The interim committee week period prior to the start of session ended on February 22, and the official start to the 2019 Legislative Session begins Tuesday, March 5. The Legislature will take next week off before the 60 day stretch begins.

Our lobbying team hit all of our objectives during the interim period.

Our pay raise requests for all of the Florida PBA state employee bargaining units have been discussed with House and Senate Appropriations’ leadership. We are still in the process of making the formal request through the collective bargaining process. However, that process is merely perfunctory since all pay decision are handled by the Legislature. Meaning even if the PBA and the Executive Branch agreed to a pay plan (we are currently not in agreement), the final decision rests with the Legislature’s 2019-2020 General Appropriations Act.

SB 784 by Senator Joe Gruters and HB 779 by Representative Chuck Clemons will create a COLA floor of no less than 2% for all Special Risk Employees hired prior to July 1, 2011. The legislation requires a special impact study in order to become law. Our study request was presented to legislative staff this week and we now must wait for a formal submission of the study from the Legislative committee chairman. Yes, I am being vague and that is by design. This study has been derailed for two years so caution is needed.

Our Combined DNA Index System (CODIS) DNA database legislation has been assigned bill numbers in both chambers SB 920 by Senator Jason Pizzo and HB 1021 by Representatives Chris Latvala. This bill proposal will removed the required probable cause for a search warrant to seek a buccal swab from an offender who already matched crime scene DNA with the offender profile in the CODIS. Instead, the bills may be used to find probable cause for the issuance of a warrant for arrest of the offender following a match of crime scene DNA to the offender profile in CODIS. The elimination of the search warrant requirement will speed up the apprehension of the offender.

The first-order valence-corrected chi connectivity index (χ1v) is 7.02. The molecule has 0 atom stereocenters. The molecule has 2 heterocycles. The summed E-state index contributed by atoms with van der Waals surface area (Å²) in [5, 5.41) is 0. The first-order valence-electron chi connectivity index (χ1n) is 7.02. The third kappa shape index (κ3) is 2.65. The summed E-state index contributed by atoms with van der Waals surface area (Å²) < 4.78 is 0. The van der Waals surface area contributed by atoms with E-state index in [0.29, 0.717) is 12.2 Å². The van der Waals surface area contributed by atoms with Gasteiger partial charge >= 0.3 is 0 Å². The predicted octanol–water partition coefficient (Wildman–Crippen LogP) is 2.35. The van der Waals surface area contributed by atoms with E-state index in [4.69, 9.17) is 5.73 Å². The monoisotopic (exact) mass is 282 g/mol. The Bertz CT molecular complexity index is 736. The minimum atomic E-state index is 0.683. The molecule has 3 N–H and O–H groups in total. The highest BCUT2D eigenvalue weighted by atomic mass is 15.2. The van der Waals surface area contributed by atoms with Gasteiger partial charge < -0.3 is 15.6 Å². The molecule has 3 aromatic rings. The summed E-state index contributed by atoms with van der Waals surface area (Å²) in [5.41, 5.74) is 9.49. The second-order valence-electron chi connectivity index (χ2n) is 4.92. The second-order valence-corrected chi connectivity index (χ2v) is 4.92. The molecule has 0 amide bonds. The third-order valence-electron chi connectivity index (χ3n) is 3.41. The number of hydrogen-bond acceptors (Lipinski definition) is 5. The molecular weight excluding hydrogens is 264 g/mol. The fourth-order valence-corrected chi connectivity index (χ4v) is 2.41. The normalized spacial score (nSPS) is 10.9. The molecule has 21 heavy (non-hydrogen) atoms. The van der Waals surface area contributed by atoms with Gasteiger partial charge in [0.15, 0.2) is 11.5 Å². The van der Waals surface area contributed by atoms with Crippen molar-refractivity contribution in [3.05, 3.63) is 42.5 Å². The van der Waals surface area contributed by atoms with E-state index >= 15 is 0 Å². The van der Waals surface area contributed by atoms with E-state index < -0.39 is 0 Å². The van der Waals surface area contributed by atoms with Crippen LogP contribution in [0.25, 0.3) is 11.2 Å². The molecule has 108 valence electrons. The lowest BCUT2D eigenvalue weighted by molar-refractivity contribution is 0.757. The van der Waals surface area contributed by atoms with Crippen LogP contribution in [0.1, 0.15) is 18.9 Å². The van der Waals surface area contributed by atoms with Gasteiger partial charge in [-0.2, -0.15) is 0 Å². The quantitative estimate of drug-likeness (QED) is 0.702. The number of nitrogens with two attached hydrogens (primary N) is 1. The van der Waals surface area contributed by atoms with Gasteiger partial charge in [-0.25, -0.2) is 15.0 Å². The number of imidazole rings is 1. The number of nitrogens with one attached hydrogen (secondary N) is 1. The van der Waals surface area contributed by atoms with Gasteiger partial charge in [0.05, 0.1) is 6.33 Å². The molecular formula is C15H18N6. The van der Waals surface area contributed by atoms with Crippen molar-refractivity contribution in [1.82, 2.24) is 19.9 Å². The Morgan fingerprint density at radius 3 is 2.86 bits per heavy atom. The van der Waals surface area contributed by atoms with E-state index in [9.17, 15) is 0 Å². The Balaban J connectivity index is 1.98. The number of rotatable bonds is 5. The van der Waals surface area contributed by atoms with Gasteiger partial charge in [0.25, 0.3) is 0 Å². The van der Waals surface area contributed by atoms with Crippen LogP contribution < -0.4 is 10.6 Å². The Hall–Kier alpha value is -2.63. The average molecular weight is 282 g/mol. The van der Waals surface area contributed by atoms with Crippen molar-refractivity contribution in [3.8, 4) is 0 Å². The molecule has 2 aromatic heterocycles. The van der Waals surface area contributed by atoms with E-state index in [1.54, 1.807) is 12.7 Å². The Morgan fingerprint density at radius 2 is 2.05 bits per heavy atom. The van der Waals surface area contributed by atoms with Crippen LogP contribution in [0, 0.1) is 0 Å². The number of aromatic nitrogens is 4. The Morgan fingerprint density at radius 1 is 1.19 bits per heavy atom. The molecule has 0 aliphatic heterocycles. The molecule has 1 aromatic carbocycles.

SB 76 by Senator Wilton Simpson and HB 107 by Representatives Emily Slosberg and Jackie Toledo will attempt to making distracted driving, or, at a minimum, texting while driving a primary traffic offense. Our organization has been involved with this legislation for multiple years now. Last year, we felt like the proposal was stopped over claims of potential racial profiling by police officers. Not only will this legislation save lives, but our engagement in the debate will help us build stronger relationships with legislators who may have a level of discomfort with police. These legislators are potential future allies. However, there are no doubt a handful of legislators who simply do not like the police and no amount of constructive dialogue will change their position.

There are other issues we have been working on, or around, during this interim period. Our team has been busy since January and we are ready to go with the regular session.